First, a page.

Punter wins £10,000 on bet placed on snooker champ Judd Trump TWENTY years ago
A lucky punter has won £10,000 after a bet placed on Judd Trump becoming World Snooker Champion finally paid off – more than twenty years after it was first placed.
Trump lifted the crown for the first time last night in a superb 18-9 win over John Higgins at the Crucible – and among those celebrating the victory was racing journalist Neil Morrice.
For Mr Morrice, 62, placed a bet on Trump to win the snooker showpiece in 1998 after seeing the then-eight-year-old play a frame against his son.
At the time the young Bristolian needed to stand on a box to reach the table.
Morrice told the Press Association he felt he had "seen something" when he first witnessed Trump in action against his 12-year-old son Richard.
"Richard was quite a decent club player and I used to take him to all the clubs on the circuit. And one day - I remember it well, it was aSunday - we went down to Bristol and on the edge of Bristol there was a club called the Keynsham Club and my son was looking to find somebody to give him a frame.
"This little boy came up and said to Richard: 'Do you fancy a frame?' So Richard looked at him and said 'okay'. And the little boy said: 'I'll give you 20 start.'
"[He] used the cue more like a spear than a cue because he was so small, and he whacked down a 30 break. And I think with about one more visit to the table it was game over."
Morrice, also from Bristol, said everyone in the city "had high hopes" for Judd.
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"Even at the age of eight they could tell he was something very special," he claimed.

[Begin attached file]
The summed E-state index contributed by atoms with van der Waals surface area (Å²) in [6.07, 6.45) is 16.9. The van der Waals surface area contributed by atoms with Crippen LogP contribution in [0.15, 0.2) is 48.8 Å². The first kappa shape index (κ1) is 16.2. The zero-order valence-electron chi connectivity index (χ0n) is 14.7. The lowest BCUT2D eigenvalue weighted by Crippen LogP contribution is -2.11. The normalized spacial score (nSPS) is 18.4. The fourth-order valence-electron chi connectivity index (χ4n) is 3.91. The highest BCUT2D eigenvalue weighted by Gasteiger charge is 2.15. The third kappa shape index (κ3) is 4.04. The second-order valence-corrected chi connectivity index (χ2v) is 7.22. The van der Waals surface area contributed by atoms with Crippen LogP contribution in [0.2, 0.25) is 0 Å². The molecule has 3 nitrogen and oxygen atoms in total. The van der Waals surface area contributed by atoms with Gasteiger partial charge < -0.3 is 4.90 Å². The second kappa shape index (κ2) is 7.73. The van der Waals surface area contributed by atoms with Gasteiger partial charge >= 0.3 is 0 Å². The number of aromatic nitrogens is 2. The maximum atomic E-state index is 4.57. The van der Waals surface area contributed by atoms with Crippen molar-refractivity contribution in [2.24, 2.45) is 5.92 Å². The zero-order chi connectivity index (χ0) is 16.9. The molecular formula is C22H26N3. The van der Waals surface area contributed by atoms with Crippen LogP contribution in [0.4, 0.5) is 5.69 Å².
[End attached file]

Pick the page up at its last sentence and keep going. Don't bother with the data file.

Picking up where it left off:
Following the encounter, Morrice called his friend, who worked for bookmakers Coral, and was offered a £10 "fantasy bet" at 1,000-1 forTrump to become champion of the world by the age of 30.
The eventual victory was all the sweeter as this year's tournament was the last opportunity for Trump, 29, to ensure the bet came to fruition.
"It's been a rollercoaster ride... in 2011 he made the final against, of all people, John Higgins, looked as if he was going to win it and thenof course lost."
Morrice said he wasn't nervous while watching the final, but admitted: "I went to bed a happy man."
"He was so cool and so relaxed, playing sensational snooker, both attacking and defending, so it really was no surprise at all when hewent out there tonight and polished it off in the first two frames."
On what he's planning to do with his winnings, Morrice said: "I think I might give my wife a nice holiday, that would be my paramount thought atthis time."